Dollars to donuts, I still think he ends up turning pro. But it's not as certain as one might think.
Chad Leistikow profiles Brian Ferentz and asks him the question: Are you going to be the next head coach at Iowa?
"That's what we do. ... I kind of like it. We're a sentimental state, and we're old-fashioned about hard work," he says. "(Me being the next coach), that's a natural, real easy thing for people to talk about, because it's a happy story.
"It's a lot of fun to talk about outside the building, but I wouldn't hold your breath on all that stuff."
You can spend all day talking about playcalling and schemes, but at the end of the day, football is sometimes simply about making the guy across from you quit. As Morehouse writes, both Stanford's offensive line and Iowa's defense are pretty good at doing that.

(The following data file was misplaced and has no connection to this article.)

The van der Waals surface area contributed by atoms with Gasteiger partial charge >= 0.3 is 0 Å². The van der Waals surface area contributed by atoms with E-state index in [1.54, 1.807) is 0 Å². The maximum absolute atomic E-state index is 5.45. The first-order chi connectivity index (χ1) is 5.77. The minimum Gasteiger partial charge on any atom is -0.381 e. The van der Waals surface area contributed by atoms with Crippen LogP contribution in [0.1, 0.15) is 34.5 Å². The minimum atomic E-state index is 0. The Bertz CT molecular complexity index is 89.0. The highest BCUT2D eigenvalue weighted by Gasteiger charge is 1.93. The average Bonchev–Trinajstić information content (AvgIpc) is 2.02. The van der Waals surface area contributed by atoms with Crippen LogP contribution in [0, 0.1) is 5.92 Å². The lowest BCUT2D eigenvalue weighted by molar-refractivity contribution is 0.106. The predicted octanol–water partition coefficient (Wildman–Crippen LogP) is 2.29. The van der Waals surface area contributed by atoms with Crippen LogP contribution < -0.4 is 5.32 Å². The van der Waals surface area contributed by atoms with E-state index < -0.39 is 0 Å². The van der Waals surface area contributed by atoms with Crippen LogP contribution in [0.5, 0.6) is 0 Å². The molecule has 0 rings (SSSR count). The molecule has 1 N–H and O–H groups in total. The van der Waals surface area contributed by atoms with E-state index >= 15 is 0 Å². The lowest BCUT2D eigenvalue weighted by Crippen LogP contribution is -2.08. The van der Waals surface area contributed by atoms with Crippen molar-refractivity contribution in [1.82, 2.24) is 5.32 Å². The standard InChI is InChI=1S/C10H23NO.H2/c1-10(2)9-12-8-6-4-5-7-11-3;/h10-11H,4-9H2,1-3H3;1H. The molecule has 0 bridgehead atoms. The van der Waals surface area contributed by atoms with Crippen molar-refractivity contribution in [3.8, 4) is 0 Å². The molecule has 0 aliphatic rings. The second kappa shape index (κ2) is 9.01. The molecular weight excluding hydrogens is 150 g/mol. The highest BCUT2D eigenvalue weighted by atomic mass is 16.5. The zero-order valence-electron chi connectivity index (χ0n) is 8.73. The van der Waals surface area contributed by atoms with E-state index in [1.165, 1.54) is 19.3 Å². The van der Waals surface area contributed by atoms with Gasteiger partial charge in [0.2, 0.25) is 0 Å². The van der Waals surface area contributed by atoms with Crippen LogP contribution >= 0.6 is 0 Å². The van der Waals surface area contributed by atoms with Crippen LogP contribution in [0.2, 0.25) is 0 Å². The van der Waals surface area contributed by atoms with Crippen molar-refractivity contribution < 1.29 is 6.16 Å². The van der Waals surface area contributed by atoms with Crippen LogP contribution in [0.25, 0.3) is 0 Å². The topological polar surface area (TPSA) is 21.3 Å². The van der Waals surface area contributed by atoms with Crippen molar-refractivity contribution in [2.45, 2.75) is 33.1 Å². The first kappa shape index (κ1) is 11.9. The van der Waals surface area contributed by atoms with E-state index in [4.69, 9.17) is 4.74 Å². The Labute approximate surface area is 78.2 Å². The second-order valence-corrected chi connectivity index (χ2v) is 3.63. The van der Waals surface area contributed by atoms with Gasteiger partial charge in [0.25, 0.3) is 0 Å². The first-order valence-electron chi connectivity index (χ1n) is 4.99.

Big Ten Powerhouse looks at Iowa basketball as conference play begins (and hey, conference play begins tonight against Michigan State!)
WWE apparently knew that BHGP was coming back to Monday Night Raw this week, because Iowa football got a rare in-match shout-out from the incomparable Xavier Woods.
Inside NU compiled an oral history of Northwestern's 1995 Rose Bowl season that was heavy on stories of Hayden Fry running up the score. But one member of that team, Sam Valensizi, begged off getting too crazy about Fry. The post's author, Henry Bushnell, told us why:
The post is absolutely worth the read, though, in no small part because that Northwestern team followed much of the same path to the Rose Bowl as this year's Iowa squad.
The only reason Iowa State isn't on this list is that nobody can find one of their recruits.